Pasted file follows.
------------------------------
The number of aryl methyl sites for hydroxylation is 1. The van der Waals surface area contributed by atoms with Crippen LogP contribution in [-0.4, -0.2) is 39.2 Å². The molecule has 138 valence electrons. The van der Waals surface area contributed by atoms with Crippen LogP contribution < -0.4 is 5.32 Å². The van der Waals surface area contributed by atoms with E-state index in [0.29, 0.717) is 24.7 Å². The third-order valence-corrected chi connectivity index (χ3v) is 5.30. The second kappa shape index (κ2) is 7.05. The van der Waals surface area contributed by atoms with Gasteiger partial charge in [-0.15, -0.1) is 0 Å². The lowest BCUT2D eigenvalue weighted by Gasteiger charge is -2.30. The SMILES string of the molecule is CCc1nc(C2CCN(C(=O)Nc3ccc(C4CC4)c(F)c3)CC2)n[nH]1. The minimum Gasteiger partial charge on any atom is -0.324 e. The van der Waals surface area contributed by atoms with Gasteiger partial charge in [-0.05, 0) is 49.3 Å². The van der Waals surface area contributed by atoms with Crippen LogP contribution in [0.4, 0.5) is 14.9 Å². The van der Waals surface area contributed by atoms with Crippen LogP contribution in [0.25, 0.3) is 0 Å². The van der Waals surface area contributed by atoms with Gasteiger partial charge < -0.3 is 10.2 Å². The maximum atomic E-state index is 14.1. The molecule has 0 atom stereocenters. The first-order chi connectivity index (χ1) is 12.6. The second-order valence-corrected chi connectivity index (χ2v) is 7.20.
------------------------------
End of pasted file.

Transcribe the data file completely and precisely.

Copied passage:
The number of aryl methyl sites for hydroxylation is 1. The van der Waals surface area contributed by atoms with Crippen LogP contribution in [-0.4, -0.2) is 39.2 Å². The molecule has 138 valence electrons. The van der Waals surface area contributed by atoms with Crippen LogP contribution < -0.4 is 5.32 Å². The van der Waals surface area contributed by atoms with E-state index in [0.29, 0.717) is 24.7 Å². The third-order valence-corrected chi connectivity index (χ3v) is 5.30. The second kappa shape index (κ2) is 7.05. The van der Waals surface area contributed by atoms with Gasteiger partial charge in [-0.15, -0.1) is 0 Å². The lowest BCUT2D eigenvalue weighted by Gasteiger charge is -2.30. The SMILES string of the molecule is CCc1nc(C2CCN(C(=O)Nc3ccc(C4CC4)c(F)c3)CC2)n[nH]1. The minimum Gasteiger partial charge on any atom is -0.324 e. The van der Waals surface area contributed by atoms with Gasteiger partial charge in [-0.05, 0) is 49.3 Å². The van der Waals surface area contributed by atoms with Crippen LogP contribution in [0.4, 0.5) is 14.9 Å². The van der Waals surface area contributed by atoms with Crippen LogP contribution in [0.25, 0.3) is 0 Å². The van der Waals surface area contributed by atoms with Gasteiger partial charge < -0.3 is 10.2 Å². The maximum atomic E-state index is 14.1. The molecule has 0 atom stereocenters. The first-order chi connectivity index (χ1) is 12.6. The second-order valence-corrected chi connectivity index (χ2v) is 7.20.